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Special Need Pets are a Special Kind of Love


Special needs pets are among the most challenging for shelters and rescue groups to adopt out, and many never find a loving home.

In a survey conducted by Petfinder, it was found that these dogs and cats often wait four times longer than average to be adopted – a long time spent without a family, security, and unconditional love, and all due to reasons beyond the animal’s control.

These dogs and cats are overlooked because of their age, medical needs, or behavioral issues – including animals who were victims of abuse or illegal fighting rings – even though a missing leg, blindness, insulin-dependence, or emotional scars make them no less loving or lovable. Special need pets still have love and devotion to give, and they can adapt to their new homes and lifestyles better than you might think.


A special needs dog or cat can be no different in most respects than any other pet, though adopting one is potentially more rewarding. After all, you are doing something many others will not: welcoming an animal into your family who asks for nothing in return except for a little extra tender loving care.


Special needs pets are often overlooked because potential adopters do not know what their conditions entail. They may have legitimate concerns about extra medical or training costs, or unfounded biases against a pet that they perceive is less than “perfect.” Yet such impressions or misinformation can be easily overcome through research, speaking with shelter staff who are familiar with the animal, visiting reputable online communities, and consulting a veterinarian to better understand the pet’s actual needs.


“Special needs pet” is a broad term without a universal meaning. It generally includes a range of physical disabilities, chronic medical conditions or behavioral issues that require ongoing vigilance or particular care to manage. It can include animals with obvious physical distinctions, such as missing, deformed, or paralyzed limbs – or those with functional limitations, such as animals who are blind or deaf. Those with chronic medical conditions are often considered special needs as well, such as dogs and cats with diabetes, chronic allergies, and cancer. Still others may have social or behavioral limitations, including severe separation anxiety or extreme situational fears. Previously abused animals may fall into this category.


Special needs pets are not defined by their circumstances and are not aware of how they may be different from other animals of their kind. They are first and foremost a dog or cat – a message often lost to potential adopters.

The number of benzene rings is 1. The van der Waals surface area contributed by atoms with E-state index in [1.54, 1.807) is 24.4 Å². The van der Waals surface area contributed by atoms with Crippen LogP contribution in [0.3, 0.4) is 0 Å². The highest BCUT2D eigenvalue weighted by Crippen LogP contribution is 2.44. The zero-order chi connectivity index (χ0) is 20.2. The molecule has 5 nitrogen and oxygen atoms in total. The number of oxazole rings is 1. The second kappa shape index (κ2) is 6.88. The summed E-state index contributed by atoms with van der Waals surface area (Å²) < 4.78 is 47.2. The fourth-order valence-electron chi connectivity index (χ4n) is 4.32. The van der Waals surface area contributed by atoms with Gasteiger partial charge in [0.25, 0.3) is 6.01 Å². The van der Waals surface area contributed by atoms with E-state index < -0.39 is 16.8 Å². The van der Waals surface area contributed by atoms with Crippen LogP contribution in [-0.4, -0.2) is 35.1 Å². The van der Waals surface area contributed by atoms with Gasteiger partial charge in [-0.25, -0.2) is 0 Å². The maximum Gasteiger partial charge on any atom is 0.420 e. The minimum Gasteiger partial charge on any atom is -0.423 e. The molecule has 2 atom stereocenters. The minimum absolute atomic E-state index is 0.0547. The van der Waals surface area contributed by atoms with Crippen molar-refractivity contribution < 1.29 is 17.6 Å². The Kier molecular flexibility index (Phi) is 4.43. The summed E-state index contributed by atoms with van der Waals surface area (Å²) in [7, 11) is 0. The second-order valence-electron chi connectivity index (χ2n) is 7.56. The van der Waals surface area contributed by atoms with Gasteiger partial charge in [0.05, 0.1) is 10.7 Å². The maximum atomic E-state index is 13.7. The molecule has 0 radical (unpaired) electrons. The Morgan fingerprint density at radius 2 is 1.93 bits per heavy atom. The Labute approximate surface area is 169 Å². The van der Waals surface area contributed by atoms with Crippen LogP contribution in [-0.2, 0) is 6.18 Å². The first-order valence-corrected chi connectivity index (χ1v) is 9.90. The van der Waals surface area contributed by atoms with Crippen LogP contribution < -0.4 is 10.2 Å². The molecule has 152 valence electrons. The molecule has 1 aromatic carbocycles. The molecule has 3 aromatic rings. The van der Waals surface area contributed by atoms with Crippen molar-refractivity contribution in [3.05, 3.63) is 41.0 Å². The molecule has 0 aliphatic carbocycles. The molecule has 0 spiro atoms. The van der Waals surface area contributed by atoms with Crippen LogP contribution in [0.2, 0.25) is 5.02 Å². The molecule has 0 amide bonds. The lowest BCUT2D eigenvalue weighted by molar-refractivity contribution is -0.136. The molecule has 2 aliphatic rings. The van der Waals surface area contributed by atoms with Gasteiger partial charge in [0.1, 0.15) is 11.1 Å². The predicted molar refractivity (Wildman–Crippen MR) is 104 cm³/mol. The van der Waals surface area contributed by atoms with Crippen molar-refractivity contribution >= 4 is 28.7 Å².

Although often requiring some type of dedicated care or training, most special needs pets are otherwise just like any other. For example, a blind animal relies on its other senses – hearing and smell – to learn about and navigate its environment. A dog or cat who loses key senses with age, such as sight, often shows no signs of a disability until his pet parent rearranges the furniture and the animal becomes lost in his own home.


A critical responsibility of pet parenthood is providing the care companion pets need throughout their entire lives. They deserve the same loyalty that they give so wholeheartedly to you, and the best thing you can do beyond opening your heart and home to them is providing regular veterinary care.


Prior to and immediately after adopting a special needs pet, meet with your veterinarian to learn about the type of care that will be required at various stages of the animal’s life. Knowledge and preparedness will make for a happy and enriched lifetime with your pet and will help minimize surprises so that you can be prepared for anticipated changes in your pet’s condition.


While you may not be ready to add a special needs dog or cat to your family, there are other ways to support these amazing animals. Animal welfare organizations often have sponsorship programs to defray the costs associated with providing extra medical care or training that these pets require.


Regardless of how a dog or cat became a special needs pet – by dint of birth, illness, accident, the aging process or at the hands of an abuser – they have much to teach us about resilience and love without judgment.



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